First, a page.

My Family is Illegal
By Tristan Call and Katy Savage
When I returned home from Central America in 2006, I learned that the state of Utah was outlawing my father.
Of course, in the exclusionary parlance of Utah politics, Antonio was already ‘illegal’. Before arriving, he had scooted under a chain-link fence and spent three days crossing the Arizona desert on foot. Back in Central America, before we left for Utah in our respective ways (me a 4-hour flight; he a multi-week trek), I remember Antonio sitting me down and explaining why he was leaving his family to work in the United States. He laid out his finances, explaining the mounting debts and the business that failed after thieves cleaned out their market stall in the middle of the night; he predicted what the border crossing would be like and how many years he expected to have to work in order to pay off his loans and return home.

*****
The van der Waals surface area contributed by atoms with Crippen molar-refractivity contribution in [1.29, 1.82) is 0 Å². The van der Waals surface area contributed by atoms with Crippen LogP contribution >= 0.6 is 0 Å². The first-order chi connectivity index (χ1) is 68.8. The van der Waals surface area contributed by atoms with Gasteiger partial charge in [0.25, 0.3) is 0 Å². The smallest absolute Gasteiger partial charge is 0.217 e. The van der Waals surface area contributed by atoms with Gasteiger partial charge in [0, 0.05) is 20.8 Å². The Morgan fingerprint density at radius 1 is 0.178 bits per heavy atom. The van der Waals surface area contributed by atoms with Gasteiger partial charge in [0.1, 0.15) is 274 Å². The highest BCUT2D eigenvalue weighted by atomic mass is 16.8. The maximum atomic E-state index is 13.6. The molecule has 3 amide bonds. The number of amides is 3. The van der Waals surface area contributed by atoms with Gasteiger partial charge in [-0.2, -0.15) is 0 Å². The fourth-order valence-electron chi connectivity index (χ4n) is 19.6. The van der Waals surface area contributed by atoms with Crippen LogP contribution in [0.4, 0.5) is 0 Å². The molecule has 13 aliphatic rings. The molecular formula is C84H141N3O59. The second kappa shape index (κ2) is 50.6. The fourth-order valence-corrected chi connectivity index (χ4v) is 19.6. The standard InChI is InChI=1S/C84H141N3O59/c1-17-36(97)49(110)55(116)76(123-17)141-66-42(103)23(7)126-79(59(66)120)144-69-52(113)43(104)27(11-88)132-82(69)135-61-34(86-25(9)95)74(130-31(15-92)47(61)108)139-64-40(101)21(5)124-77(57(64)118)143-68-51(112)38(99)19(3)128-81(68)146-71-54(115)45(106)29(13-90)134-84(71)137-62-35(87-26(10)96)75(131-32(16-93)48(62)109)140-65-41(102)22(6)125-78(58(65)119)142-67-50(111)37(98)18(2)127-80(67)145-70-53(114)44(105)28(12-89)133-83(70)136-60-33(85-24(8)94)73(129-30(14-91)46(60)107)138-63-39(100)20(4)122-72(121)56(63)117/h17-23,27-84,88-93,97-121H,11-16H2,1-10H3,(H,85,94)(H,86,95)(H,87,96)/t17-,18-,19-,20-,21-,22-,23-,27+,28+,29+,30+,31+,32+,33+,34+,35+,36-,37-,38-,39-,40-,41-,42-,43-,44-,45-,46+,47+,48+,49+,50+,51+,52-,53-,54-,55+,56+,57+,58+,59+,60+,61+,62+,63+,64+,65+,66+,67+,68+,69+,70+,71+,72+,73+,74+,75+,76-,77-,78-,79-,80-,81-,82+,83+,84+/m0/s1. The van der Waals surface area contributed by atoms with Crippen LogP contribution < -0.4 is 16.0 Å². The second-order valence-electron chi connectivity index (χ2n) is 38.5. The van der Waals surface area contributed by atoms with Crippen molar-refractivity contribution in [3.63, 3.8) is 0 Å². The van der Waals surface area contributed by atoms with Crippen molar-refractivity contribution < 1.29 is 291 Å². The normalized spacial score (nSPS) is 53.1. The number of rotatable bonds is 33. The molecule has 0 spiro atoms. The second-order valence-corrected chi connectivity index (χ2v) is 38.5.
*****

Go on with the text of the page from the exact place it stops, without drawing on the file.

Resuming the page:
That was my last night in Central America, and by then Antonio had become my father. During my first vulnerable months away from home as an 18-year-old anthropology student, I lived in his home, shared his tortillas, and helped push-start his pickup truck. I played early-morning soccer with his sons after their seminary classes at the Mormon chapel, and I went to him for advice when my own religious doubts and hopes started chasing each other in circles. Counseling was a role he was used to –he was a town elder as well as a Mormon bishop. Now, as he readied himself for a journey to Utah, he was offering himself to the uncertain hospitality of a people he felt some kinship with, but had never met outside of the ever-present LDS missionaries who lived in a room of his house, and a handful of college students like me.